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Dynamic Chiropractic – August 15, 1995, Vol. 13, Issue 17

Science of Caring

By Arnold Cianciulli, BS,DC,MS,FICC,FACC
The second year national medical board examinations revealed that female medical students do not do as well as men, nor Hispanics and Afro-Americans as well as Whites, according to a recent issue of JAMA. To mitigate the expected dismay, the authors explained that these examinations have little to do with the success of a clinician.1 The Flexner report of 1910 proposed that laboratory training and basic science were more important for medical schools than any "practical studies." The NIH agrees excessively with this Flexnerian premise and funds projects based on this. Clinicians may find fault at the irrelevance of much of what is taught in the preclinical years, but faculties funded by research grants largely ignore the clinicians who say that too large a focus on research and basic science could distort the mission of medical schools to train doctors.

Members of the allopathic profession have gone along with this charade because they have risen from middle-class income to celestial levels, largely because of new diagnostic tools which they can use and charge for. Medical practice becomes technology dependent and the public increases its homage of their toys. Frank Davidoff of the American College of Physicians recently expressed surprise at a Dutch study which suggested that basic science is not all that important to clinical practice.2 These findings appear to indicate that basic sciences are learned and then "encapsulated" in the unconscious and are available for use when automatic response does not help in making a diagnosis. Further, this study says that too much basic science "actually slows clinical learning and even interferes with it."3

Do these findings mean we should abandon the basic sciences? No, absolutely not! However, select the "best DCs" in practice and give them a basic science exam and see how many of them will pass. Their predictable failure demonstrates how little this knowledge relates to clinical excellence and, at best, is merely embellishment. The selection of medical students least prepared for treating patients is due to the bias of medical schools toward "hard science" applicants. It is claimed that 80 percent of complaints in a doctor's office stem from social, economic, and psychological origins. If this is true, then primary care providers need to understand sociology and anthropology as much as any other science, and maybe even more. The conviction that medicine is a science has caused overtraining and overintellectualizing. It was used to bolster the mystery of medicine.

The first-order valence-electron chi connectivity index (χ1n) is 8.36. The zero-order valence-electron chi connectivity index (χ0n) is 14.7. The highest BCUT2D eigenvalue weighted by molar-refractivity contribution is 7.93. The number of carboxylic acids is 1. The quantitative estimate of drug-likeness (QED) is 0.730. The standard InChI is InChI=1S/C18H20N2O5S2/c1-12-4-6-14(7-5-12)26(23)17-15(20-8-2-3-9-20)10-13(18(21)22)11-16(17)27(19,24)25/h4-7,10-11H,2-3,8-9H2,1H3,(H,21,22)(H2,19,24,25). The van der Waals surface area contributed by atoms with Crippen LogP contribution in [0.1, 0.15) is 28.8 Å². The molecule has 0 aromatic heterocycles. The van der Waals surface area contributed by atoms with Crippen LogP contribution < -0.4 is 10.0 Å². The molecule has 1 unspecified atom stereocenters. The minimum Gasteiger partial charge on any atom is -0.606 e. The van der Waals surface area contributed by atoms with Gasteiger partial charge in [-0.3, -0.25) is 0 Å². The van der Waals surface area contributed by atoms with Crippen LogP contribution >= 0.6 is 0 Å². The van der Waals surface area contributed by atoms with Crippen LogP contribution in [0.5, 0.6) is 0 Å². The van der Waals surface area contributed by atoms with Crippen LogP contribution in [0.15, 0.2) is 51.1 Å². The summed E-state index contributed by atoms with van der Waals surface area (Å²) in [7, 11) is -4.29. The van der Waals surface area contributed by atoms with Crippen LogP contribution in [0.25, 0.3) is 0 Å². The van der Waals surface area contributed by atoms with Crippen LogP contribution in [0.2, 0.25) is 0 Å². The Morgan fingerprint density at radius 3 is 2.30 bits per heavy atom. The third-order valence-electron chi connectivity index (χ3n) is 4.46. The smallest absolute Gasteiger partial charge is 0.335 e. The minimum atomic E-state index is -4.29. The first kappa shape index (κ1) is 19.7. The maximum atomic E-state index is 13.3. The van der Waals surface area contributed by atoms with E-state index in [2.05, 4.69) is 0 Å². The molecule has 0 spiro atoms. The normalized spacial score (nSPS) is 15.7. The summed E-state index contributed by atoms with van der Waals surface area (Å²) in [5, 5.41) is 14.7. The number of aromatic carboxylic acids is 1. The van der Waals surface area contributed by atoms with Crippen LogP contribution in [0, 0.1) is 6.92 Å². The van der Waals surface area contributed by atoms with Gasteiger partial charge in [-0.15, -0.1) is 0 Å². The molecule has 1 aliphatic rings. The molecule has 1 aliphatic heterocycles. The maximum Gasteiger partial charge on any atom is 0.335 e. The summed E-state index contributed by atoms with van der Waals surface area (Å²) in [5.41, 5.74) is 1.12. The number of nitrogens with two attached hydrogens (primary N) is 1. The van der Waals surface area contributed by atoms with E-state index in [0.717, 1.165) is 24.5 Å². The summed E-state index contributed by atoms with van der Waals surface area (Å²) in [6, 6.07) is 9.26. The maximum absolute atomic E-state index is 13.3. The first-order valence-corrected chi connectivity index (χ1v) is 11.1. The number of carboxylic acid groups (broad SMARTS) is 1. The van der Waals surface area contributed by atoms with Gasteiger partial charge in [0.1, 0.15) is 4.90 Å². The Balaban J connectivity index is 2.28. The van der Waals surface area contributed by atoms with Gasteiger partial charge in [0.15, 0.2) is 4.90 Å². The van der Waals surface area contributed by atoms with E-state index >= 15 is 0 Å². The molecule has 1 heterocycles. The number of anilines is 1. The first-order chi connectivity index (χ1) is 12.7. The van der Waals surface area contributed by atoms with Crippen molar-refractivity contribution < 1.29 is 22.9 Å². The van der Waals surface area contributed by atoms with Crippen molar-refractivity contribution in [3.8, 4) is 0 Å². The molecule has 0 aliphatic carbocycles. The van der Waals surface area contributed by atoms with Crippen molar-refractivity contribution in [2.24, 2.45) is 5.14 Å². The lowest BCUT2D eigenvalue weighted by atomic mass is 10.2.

The emphasis toward primary care has academics worried. How many neurosurgeons will agree to be recycled to treat tension headaches? What does this all mean to the profession of chiropractic? First, we should improve our training on the "caring" aspect. Patient contact and touch must be encouraged. We need to emphasize cognitive skills, those skills which allow us to help the patient decide on the right course of action for their illness. We must devalue the centrality of disease management, and increase our caring for the patient's illness. Regular ongoing chiropractic management will help patients deal with the many everyday clinical problems as well as assuring them of our capacity to refer them to another professional when necessity demands prompt attention. Bad lifestyle habits have more to do with the loss of health than all the missed checkups. The chiropractic profession must not buy into the nonsense that only a person trained to the level of a general internist can distinguish serious disease from innocent complaints. The chiropractic physician doesn't need a general internist gatekeeper acting like a second lieutenant, leading us like a bunch of army privates.

It is time for the chiropractic profession to stand up for our patients. We must decide what are good chiropractic guidelines, we must decide what are good chiropractic standards, and we must fight all managed care companies who want to impose their business standards on us. Yes, science is part of our chiropractic culture. It is fun to learn, it uplifts our daily routines. Science helps us understand ourselves, and how things work but science is subservient to caring, helping and assisting the sick patient. Chiropractic must support the needs of patients and not fall prey to the blind obedience of science, which after time is tomorrow's fiction.

References

  1. Dawson B, et al. Performance on the National Board of Medical Examiners Part I examination by men and women of different race and ethnicity. JAMA 272:674-679, September 7, 1994.

     

  2. Davidoff F. Is basic science necessary? Clinical teaching faces a conundrum. ACP Observer, July/August 1994, page 16.

     

  3. Ibid.

Arnold Cianciulli, DC
Bayonne, New Jersey

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